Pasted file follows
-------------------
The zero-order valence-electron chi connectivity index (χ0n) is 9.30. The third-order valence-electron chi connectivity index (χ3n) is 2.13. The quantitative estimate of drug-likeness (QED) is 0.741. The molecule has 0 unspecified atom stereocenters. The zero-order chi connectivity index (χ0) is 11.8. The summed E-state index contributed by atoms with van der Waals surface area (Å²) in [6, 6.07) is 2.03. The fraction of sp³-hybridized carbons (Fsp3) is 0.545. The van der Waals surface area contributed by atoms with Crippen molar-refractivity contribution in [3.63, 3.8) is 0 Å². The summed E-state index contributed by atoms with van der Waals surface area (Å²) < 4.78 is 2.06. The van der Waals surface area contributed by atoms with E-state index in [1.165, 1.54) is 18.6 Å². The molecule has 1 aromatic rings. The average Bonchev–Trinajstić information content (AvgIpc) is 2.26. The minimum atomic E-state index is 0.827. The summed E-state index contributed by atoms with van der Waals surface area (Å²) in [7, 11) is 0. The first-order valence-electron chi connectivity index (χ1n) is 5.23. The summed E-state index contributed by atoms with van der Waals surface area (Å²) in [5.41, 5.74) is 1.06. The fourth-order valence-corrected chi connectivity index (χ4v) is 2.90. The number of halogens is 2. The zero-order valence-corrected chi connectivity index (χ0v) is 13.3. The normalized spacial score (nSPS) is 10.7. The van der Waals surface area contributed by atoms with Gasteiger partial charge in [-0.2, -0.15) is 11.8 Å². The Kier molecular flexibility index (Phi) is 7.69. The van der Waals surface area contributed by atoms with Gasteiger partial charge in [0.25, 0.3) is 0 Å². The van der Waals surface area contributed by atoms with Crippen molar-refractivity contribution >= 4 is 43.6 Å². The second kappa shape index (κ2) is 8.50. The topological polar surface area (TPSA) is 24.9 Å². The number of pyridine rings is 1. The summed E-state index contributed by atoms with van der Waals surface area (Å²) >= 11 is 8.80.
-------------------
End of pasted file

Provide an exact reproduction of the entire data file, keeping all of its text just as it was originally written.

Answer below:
The zero-order valence-electron chi connectivity index (χ0n) is 9.30. The third-order valence-electron chi connectivity index (χ3n) is 2.13. The quantitative estimate of drug-likeness (QED) is 0.741. The molecule has 0 unspecified atom stereocenters. The zero-order chi connectivity index (χ0) is 11.8. The summed E-state index contributed by atoms with van der Waals surface area (Å²) in [6, 6.07) is 2.03. The fraction of sp³-hybridized carbons (Fsp3) is 0.545. The van der Waals surface area contributed by atoms with Crippen molar-refractivity contribution in [3.63, 3.8) is 0 Å². The summed E-state index contributed by atoms with van der Waals surface area (Å²) < 4.78 is 2.06. The van der Waals surface area contributed by atoms with E-state index in [1.165, 1.54) is 18.6 Å². The molecule has 1 aromatic rings. The average Bonchev–Trinajstić information content (AvgIpc) is 2.26. The minimum atomic E-state index is 0.827. The summed E-state index contributed by atoms with van der Waals surface area (Å²) in [7, 11) is 0. The first-order valence-electron chi connectivity index (χ1n) is 5.23. The summed E-state index contributed by atoms with van der Waals surface area (Å²) in [5.41, 5.74) is 1.06. The fourth-order valence-corrected chi connectivity index (χ4v) is 2.90. The number of halogens is 2. The zero-order valence-corrected chi connectivity index (χ0v) is 13.3. The normalized spacial score (nSPS) is 10.7. The van der Waals surface area contributed by atoms with Gasteiger partial charge in [-0.2, -0.15) is 11.8 Å². The Kier molecular flexibility index (Phi) is 7.69. The van der Waals surface area contributed by atoms with Gasteiger partial charge in [0.25, 0.3) is 0 Å². The van der Waals surface area contributed by atoms with Crippen molar-refractivity contribution >= 4 is 43.6 Å². The second kappa shape index (κ2) is 8.50. The topological polar surface area (TPSA) is 24.9 Å². The number of pyridine rings is 1. The summed E-state index contributed by atoms with van der Waals surface area (Å²) >= 11 is 8.80.